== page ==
Source : Frédéric BISSON
Burns, electrocution and shocks are risks associated with electricity which can result in serious injury and death. For this reason employers need to guard against electric shock on site. Burns are the most common type of injury and can be either electrical burns as a result of heat generated by the flow of electric current through the body, arc or flash burns caused by an electric arc or explosion and a thermal contact burns caused by overheated electric equipment.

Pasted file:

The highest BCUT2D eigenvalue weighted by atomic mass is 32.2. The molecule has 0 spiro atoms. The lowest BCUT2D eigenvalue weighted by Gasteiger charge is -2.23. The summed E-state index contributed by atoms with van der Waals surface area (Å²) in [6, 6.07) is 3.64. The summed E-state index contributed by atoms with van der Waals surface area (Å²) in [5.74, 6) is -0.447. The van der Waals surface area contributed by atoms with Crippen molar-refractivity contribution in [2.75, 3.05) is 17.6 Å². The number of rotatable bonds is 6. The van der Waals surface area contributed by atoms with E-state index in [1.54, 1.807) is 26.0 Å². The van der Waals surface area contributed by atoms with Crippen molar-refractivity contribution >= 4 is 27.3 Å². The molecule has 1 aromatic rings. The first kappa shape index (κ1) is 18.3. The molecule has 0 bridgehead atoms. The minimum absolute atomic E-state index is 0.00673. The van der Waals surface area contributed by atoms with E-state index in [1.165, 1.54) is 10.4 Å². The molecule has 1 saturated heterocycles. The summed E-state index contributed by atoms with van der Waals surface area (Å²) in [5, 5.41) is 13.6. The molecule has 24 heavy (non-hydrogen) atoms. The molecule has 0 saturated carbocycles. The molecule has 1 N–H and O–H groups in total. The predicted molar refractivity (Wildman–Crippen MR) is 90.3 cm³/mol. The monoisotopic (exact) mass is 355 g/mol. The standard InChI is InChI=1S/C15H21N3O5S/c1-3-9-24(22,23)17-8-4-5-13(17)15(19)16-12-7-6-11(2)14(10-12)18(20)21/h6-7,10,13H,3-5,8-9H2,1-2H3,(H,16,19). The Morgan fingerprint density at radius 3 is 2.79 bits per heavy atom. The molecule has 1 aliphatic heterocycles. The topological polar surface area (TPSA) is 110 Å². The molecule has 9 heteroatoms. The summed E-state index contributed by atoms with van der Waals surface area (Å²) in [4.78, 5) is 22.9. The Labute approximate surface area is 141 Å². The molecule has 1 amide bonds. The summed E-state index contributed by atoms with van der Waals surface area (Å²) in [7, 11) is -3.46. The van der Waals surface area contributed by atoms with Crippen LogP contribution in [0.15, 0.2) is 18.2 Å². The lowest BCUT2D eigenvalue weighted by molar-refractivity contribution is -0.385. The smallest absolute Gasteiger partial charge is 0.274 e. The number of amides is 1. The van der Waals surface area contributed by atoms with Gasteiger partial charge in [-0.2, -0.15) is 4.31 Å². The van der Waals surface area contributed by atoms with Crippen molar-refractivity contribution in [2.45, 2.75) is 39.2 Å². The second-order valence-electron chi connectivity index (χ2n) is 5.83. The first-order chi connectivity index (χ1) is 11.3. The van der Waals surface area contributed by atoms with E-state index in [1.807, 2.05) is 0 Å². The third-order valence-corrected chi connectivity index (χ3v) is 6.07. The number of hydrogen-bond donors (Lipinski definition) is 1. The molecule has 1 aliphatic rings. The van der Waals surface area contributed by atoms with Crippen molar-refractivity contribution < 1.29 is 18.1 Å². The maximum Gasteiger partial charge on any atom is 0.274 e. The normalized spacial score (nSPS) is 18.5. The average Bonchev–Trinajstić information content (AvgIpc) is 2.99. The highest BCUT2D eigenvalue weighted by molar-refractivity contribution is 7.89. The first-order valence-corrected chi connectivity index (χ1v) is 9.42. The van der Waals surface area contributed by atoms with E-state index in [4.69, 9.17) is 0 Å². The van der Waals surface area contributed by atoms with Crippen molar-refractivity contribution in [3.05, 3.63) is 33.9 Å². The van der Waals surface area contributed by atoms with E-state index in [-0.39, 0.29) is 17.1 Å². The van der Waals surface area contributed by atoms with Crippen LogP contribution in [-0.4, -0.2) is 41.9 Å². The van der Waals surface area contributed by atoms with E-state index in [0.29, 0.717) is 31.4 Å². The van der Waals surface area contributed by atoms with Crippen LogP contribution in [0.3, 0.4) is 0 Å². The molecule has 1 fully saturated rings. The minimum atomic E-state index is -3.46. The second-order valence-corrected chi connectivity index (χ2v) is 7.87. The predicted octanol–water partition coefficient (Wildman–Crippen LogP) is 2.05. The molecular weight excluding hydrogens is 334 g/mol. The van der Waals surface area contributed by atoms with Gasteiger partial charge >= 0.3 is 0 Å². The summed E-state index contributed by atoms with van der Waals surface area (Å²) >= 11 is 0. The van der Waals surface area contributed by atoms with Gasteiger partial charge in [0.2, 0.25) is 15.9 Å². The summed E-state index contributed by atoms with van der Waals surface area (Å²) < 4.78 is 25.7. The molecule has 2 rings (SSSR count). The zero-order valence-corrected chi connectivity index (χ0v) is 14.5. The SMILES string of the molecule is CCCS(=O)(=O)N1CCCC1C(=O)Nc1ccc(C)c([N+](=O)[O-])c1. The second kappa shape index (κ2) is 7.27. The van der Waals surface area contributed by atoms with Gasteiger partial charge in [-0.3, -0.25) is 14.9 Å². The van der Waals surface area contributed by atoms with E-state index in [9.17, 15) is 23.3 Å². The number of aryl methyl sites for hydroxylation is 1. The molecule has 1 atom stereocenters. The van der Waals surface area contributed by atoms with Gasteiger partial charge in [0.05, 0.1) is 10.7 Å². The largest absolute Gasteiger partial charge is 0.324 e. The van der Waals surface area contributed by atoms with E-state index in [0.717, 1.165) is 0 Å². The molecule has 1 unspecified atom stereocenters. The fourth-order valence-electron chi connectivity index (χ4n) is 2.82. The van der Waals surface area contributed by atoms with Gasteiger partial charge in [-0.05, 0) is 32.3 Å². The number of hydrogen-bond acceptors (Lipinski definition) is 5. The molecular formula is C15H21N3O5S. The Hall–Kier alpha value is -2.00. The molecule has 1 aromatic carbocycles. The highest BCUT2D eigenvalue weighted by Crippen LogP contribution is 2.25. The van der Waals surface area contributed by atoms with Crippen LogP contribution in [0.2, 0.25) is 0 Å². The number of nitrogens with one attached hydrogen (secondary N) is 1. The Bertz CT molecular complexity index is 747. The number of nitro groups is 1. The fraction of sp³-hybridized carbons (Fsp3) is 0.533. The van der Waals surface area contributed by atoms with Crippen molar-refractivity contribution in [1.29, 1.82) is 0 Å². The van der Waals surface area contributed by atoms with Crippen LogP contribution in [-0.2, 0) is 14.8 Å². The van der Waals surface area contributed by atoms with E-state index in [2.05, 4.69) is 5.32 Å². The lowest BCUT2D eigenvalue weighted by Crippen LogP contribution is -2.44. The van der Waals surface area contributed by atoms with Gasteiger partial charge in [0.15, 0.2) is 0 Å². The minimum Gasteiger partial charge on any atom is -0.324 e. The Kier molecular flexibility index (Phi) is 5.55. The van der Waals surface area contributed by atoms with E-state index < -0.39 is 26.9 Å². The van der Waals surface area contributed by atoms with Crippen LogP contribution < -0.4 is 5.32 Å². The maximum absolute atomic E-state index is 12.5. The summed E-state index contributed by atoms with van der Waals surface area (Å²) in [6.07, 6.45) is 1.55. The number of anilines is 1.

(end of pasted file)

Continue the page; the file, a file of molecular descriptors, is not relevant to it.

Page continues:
Electrocution is also a major hazard and is most commonly caused by contact with overhead powerlines, contact with energised sources and the incorrect use of extension and flexible cords.
Employers should conduct a risk assessment to determine the risk electricity may represent. They also need to develop a safe work method statement in order to minimise the workers risk of burns or electrocution. Workers need to conduct themselves in a safe manner that will not present a hazard to themselves or their co-workers.
The most effective ways of minimising electrocution hazards are:
- Maintaining a safe distance from overhead powerlines
- Inspecting portable tools and extension cords before use
- Using power tools and equipment as designed and instructed by the manufacturer
- Following correct lockout/tagging procedures